The response of commentators, wherever located, to the Banking Crisis illustrate this quite well. The standard narrative (hereinafter "TSN"), not just in Ireland, is that what happened in 2008 followed years of reckless behaviour accompanied - indeed encouraged - by inflated salaries and ridiculous "bonus" payments to bankers. When the inevitable "feco-ventilatory intersection event" occurred, these same bankers then turned around and expected to be rescued from the consequences of their folly.
As Friedman & Kraus point out
... [these views have] immediate and important consequences. The informed public's impressions of the crisis are based in part on journalists' and scholars' hasty pronouncements. These impressions have now hardened into convictions. Political movements of the right and the left are already acting upon dogmas about the crisis that have little or no basis in fact, and policy changes have been made on the basis of these dogmas.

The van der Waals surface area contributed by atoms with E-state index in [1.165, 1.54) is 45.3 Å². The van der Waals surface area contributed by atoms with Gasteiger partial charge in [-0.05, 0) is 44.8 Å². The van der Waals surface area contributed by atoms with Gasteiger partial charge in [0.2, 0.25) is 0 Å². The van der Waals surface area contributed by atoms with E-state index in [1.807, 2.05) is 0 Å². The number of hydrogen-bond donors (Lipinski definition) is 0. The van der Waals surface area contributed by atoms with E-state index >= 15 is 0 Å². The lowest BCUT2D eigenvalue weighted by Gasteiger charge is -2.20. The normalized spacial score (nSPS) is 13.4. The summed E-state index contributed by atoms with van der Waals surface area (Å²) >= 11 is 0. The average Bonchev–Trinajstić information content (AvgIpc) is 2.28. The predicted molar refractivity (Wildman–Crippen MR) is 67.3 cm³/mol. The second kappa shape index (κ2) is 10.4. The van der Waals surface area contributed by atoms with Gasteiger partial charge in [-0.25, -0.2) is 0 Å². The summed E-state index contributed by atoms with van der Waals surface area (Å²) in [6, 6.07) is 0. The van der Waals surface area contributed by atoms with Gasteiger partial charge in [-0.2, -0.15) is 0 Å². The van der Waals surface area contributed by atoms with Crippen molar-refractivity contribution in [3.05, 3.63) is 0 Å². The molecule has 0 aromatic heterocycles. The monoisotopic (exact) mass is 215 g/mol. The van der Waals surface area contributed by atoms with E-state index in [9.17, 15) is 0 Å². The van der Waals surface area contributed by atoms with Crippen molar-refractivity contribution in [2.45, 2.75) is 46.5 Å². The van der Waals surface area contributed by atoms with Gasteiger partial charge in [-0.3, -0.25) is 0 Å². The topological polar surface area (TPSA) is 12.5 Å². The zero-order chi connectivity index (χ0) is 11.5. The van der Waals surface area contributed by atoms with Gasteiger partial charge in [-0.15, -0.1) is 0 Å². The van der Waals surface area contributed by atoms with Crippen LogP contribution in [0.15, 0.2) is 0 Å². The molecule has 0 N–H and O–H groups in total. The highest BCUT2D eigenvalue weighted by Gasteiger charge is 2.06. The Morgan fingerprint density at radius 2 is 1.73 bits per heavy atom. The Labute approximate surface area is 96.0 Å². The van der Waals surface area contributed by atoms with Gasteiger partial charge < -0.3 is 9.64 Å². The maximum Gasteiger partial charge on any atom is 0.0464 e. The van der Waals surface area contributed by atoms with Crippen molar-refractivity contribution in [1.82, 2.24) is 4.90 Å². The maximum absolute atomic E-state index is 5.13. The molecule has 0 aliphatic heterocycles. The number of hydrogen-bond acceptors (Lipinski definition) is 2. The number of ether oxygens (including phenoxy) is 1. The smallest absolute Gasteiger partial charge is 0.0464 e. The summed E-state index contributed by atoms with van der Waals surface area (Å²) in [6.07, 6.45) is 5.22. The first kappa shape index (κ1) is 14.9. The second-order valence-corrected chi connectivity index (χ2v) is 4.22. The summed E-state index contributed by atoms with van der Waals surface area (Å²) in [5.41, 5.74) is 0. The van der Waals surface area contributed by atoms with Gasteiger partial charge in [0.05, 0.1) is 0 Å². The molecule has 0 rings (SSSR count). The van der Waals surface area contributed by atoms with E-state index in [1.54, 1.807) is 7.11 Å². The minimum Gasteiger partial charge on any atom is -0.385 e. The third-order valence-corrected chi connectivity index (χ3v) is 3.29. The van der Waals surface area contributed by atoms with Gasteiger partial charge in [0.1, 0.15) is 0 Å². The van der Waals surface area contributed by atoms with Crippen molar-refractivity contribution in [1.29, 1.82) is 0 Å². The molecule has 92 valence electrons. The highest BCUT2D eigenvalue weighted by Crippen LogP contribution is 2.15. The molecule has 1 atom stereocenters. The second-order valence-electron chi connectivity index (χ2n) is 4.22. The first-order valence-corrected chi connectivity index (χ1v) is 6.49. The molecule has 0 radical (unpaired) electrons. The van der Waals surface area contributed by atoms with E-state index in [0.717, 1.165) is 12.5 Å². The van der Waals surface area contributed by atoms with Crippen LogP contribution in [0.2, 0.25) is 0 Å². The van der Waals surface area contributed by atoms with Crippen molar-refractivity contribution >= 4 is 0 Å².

They go on to pick apart systematically the most popular U.S. explanations for the Crisis - which overlap with the most popular in Ireland, too - test them against the facts, and, one by one, discard them as unsatisfactory. (The authors might put it more strongly than that).
For example, they show that, as indeed in Ireland, the banks that failed most disastrously were also the ones led by men whose personal shareholdings were highest. This is counter-intuitive, as well as inconsistent with TSN.
They also show, in what they appear to regard as their most controversial finding, that the banks consistently chose security over high returns. This, too, is inconsistent with TSN, which takes it as axiomatic that "moral hazard" wreaked havoc by encouraging executives to take excessive risks, since it was (supposedly) a "tails I win, heads you lose" situation.